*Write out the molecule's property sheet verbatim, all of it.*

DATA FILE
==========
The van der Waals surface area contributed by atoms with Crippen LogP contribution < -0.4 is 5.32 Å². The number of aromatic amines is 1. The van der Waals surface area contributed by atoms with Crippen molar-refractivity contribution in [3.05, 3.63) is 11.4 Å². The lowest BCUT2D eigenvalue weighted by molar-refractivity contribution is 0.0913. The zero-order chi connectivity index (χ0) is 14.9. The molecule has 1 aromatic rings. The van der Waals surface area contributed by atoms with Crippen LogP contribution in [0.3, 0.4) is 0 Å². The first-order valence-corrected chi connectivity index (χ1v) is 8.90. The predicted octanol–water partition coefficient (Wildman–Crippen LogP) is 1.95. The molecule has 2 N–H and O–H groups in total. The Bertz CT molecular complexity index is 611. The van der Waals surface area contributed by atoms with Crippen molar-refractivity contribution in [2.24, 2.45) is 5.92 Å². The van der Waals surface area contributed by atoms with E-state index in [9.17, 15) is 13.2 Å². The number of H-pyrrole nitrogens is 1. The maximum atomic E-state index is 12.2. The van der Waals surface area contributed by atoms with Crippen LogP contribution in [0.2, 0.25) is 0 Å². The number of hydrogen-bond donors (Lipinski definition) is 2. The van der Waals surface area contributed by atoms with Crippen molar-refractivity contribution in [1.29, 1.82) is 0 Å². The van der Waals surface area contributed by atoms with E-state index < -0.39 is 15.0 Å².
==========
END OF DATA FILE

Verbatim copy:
The van der Waals surface area contributed by atoms with Crippen LogP contribution < -0.4 is 5.32 Å². The number of aromatic amines is 1. The van der Waals surface area contributed by atoms with Crippen molar-refractivity contribution in [3.05, 3.63) is 11.4 Å². The lowest BCUT2D eigenvalue weighted by molar-refractivity contribution is 0.0913. The zero-order chi connectivity index (χ0) is 14.9. The molecule has 1 aromatic rings. The van der Waals surface area contributed by atoms with Crippen LogP contribution in [0.3, 0.4) is 0 Å². The first-order valence-corrected chi connectivity index (χ1v) is 8.90. The predicted octanol–water partition coefficient (Wildman–Crippen LogP) is 1.95. The molecule has 2 N–H and O–H groups in total. The Bertz CT molecular complexity index is 611. The van der Waals surface area contributed by atoms with Crippen molar-refractivity contribution in [2.24, 2.45) is 5.92 Å². The van der Waals surface area contributed by atoms with E-state index in [9.17, 15) is 13.2 Å². The number of H-pyrrole nitrogens is 1. The maximum atomic E-state index is 12.2. The van der Waals surface area contributed by atoms with Crippen LogP contribution in [0.2, 0.25) is 0 Å². The number of hydrogen-bond donors (Lipinski definition) is 2. The van der Waals surface area contributed by atoms with Crippen molar-refractivity contribution in [1.29, 1.82) is 0 Å². The van der Waals surface area contributed by atoms with E-state index < -0.39 is 15.0 Å².